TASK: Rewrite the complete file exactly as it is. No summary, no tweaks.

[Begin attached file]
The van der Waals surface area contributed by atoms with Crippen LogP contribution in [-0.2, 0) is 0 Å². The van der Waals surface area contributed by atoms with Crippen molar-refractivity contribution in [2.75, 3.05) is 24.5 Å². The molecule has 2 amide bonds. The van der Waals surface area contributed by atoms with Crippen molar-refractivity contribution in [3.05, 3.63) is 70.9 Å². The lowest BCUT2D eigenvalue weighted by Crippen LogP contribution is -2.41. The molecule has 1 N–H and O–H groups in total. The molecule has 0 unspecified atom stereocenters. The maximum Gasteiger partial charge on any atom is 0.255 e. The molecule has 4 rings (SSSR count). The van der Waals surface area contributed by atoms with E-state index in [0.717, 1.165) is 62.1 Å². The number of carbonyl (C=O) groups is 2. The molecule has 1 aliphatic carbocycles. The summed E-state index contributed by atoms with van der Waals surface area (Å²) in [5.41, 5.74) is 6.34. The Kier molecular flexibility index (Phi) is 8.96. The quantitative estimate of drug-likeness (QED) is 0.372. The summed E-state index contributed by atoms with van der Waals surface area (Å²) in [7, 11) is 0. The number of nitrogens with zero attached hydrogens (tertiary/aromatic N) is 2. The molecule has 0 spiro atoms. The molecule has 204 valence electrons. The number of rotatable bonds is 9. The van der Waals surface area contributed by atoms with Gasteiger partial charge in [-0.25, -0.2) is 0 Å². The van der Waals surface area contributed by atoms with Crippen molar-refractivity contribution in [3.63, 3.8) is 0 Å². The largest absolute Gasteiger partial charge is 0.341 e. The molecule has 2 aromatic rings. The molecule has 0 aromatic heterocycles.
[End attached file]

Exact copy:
The van der Waals surface area contributed by atoms with Crippen LogP contribution in [-0.2, 0) is 0 Å². The van der Waals surface area contributed by atoms with Crippen molar-refractivity contribution in [2.75, 3.05) is 24.5 Å². The molecule has 2 amide bonds. The van der Waals surface area contributed by atoms with Crippen molar-refractivity contribution in [3.05, 3.63) is 70.9 Å². The lowest BCUT2D eigenvalue weighted by Crippen LogP contribution is -2.41. The molecule has 1 N–H and O–H groups in total. The molecule has 0 unspecified atom stereocenters. The maximum Gasteiger partial charge on any atom is 0.255 e. The molecule has 4 rings (SSSR count). The van der Waals surface area contributed by atoms with E-state index in [0.717, 1.165) is 62.1 Å². The number of carbonyl (C=O) groups is 2. The molecule has 1 aliphatic carbocycles. The summed E-state index contributed by atoms with van der Waals surface area (Å²) in [5.41, 5.74) is 6.34. The Kier molecular flexibility index (Phi) is 8.96. The quantitative estimate of drug-likeness (QED) is 0.372. The summed E-state index contributed by atoms with van der Waals surface area (Å²) in [7, 11) is 0. The number of nitrogens with zero attached hydrogens (tertiary/aromatic N) is 2. The molecule has 0 spiro atoms. The molecule has 204 valence electrons. The number of rotatable bonds is 9. The van der Waals surface area contributed by atoms with Gasteiger partial charge in [-0.25, -0.2) is 0 Å². The van der Waals surface area contributed by atoms with Crippen molar-refractivity contribution in [3.63, 3.8) is 0 Å². The largest absolute Gasteiger partial charge is 0.341 e. The molecule has 2 aromatic rings. The molecule has 0 aromatic heterocycles.